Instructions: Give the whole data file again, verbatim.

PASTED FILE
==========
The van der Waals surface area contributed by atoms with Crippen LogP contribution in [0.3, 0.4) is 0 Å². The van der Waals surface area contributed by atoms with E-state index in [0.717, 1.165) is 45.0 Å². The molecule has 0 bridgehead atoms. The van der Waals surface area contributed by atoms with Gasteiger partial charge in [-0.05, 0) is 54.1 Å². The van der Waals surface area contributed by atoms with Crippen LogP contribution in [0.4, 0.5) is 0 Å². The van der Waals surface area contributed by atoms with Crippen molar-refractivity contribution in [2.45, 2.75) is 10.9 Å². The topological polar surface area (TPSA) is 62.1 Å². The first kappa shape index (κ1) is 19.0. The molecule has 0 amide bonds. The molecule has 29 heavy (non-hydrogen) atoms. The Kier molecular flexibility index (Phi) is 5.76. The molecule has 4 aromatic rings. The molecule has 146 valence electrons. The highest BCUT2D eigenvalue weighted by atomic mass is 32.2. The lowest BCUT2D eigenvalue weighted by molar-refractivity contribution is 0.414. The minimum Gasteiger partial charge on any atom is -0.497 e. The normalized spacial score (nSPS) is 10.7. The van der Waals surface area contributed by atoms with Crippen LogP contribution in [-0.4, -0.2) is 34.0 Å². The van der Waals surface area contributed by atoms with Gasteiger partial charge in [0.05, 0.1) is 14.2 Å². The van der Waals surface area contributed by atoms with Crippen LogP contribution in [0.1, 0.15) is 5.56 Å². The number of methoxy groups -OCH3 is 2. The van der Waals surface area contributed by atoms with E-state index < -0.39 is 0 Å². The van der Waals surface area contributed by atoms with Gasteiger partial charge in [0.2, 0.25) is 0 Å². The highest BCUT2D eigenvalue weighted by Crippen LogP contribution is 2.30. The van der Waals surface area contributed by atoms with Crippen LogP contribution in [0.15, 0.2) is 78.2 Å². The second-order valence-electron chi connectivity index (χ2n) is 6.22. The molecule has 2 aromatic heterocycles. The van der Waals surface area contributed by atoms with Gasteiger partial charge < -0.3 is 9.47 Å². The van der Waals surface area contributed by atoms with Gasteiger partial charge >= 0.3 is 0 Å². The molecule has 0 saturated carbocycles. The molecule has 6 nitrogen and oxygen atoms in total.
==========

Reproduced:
The van der Waals surface area contributed by atoms with Crippen LogP contribution in [0.3, 0.4) is 0 Å². The van der Waals surface area contributed by atoms with E-state index in [0.717, 1.165) is 45.0 Å². The molecule has 0 bridgehead atoms. The van der Waals surface area contributed by atoms with Gasteiger partial charge in [-0.05, 0) is 54.1 Å². The van der Waals surface area contributed by atoms with Crippen LogP contribution in [0.4, 0.5) is 0 Å². The van der Waals surface area contributed by atoms with Crippen molar-refractivity contribution in [2.45, 2.75) is 10.9 Å². The topological polar surface area (TPSA) is 62.1 Å². The first kappa shape index (κ1) is 19.0. The molecule has 0 amide bonds. The molecule has 29 heavy (non-hydrogen) atoms. The Kier molecular flexibility index (Phi) is 5.76. The molecule has 4 aromatic rings. The molecule has 146 valence electrons. The highest BCUT2D eigenvalue weighted by atomic mass is 32.2. The lowest BCUT2D eigenvalue weighted by molar-refractivity contribution is 0.414. The minimum Gasteiger partial charge on any atom is -0.497 e. The normalized spacial score (nSPS) is 10.7. The van der Waals surface area contributed by atoms with Crippen LogP contribution in [-0.4, -0.2) is 34.0 Å². The van der Waals surface area contributed by atoms with Gasteiger partial charge in [0.05, 0.1) is 14.2 Å². The van der Waals surface area contributed by atoms with Crippen LogP contribution in [0.1, 0.15) is 5.56 Å². The number of methoxy groups -OCH3 is 2. The van der Waals surface area contributed by atoms with E-state index < -0.39 is 0 Å². The van der Waals surface area contributed by atoms with Gasteiger partial charge in [0.2, 0.25) is 0 Å². The highest BCUT2D eigenvalue weighted by Crippen LogP contribution is 2.30. The van der Waals surface area contributed by atoms with Crippen LogP contribution in [0.15, 0.2) is 78.2 Å². The second-order valence-electron chi connectivity index (χ2n) is 6.22. The molecule has 2 aromatic heterocycles. The van der Waals surface area contributed by atoms with Gasteiger partial charge < -0.3 is 9.47 Å². The van der Waals surface area contributed by atoms with Gasteiger partial charge >= 0.3 is 0 Å². The molecule has 0 saturated carbocycles. The molecule has 6 nitrogen and oxygen atoms in total.